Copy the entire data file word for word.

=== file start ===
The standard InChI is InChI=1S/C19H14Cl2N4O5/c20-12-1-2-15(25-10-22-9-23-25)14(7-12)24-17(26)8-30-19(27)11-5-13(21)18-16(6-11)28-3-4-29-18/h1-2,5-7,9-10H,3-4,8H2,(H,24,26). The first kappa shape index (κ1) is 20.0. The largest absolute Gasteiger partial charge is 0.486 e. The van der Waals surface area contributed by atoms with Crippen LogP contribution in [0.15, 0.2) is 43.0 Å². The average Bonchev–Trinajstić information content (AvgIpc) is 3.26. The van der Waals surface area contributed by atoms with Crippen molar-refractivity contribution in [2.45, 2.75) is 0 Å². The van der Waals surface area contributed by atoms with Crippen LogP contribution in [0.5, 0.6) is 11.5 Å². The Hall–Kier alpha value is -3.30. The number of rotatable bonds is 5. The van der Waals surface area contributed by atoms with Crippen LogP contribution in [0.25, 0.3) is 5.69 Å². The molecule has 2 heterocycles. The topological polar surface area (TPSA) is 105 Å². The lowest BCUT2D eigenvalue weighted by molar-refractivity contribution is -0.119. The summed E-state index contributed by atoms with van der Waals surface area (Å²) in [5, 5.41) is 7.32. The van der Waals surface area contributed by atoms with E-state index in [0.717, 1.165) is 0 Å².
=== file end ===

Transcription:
The standard InChI is InChI=1S/C19H14Cl2N4O5/c20-12-1-2-15(25-10-22-9-23-25)14(7-12)24-17(26)8-30-19(27)11-5-13(21)18-16(6-11)28-3-4-29-18/h1-2,5-7,9-10H,3-4,8H2,(H,24,26). The first kappa shape index (κ1) is 20.0. The largest absolute Gasteiger partial charge is 0.486 e. The van der Waals surface area contributed by atoms with Crippen LogP contribution in [0.15, 0.2) is 43.0 Å². The average Bonchev–Trinajstić information content (AvgIpc) is 3.26. The van der Waals surface area contributed by atoms with Crippen molar-refractivity contribution in [2.45, 2.75) is 0 Å². The van der Waals surface area contributed by atoms with Crippen LogP contribution in [0.5, 0.6) is 11.5 Å². The Hall–Kier alpha value is -3.30. The number of rotatable bonds is 5. The van der Waals surface area contributed by atoms with Crippen LogP contribution in [0.25, 0.3) is 5.69 Å². The molecule has 2 heterocycles. The topological polar surface area (TPSA) is 105 Å². The lowest BCUT2D eigenvalue weighted by molar-refractivity contribution is -0.119. The summed E-state index contributed by atoms with van der Waals surface area (Å²) in [5, 5.41) is 7.32. The van der Waals surface area contributed by atoms with E-state index in [0.717, 1.165) is 0 Å².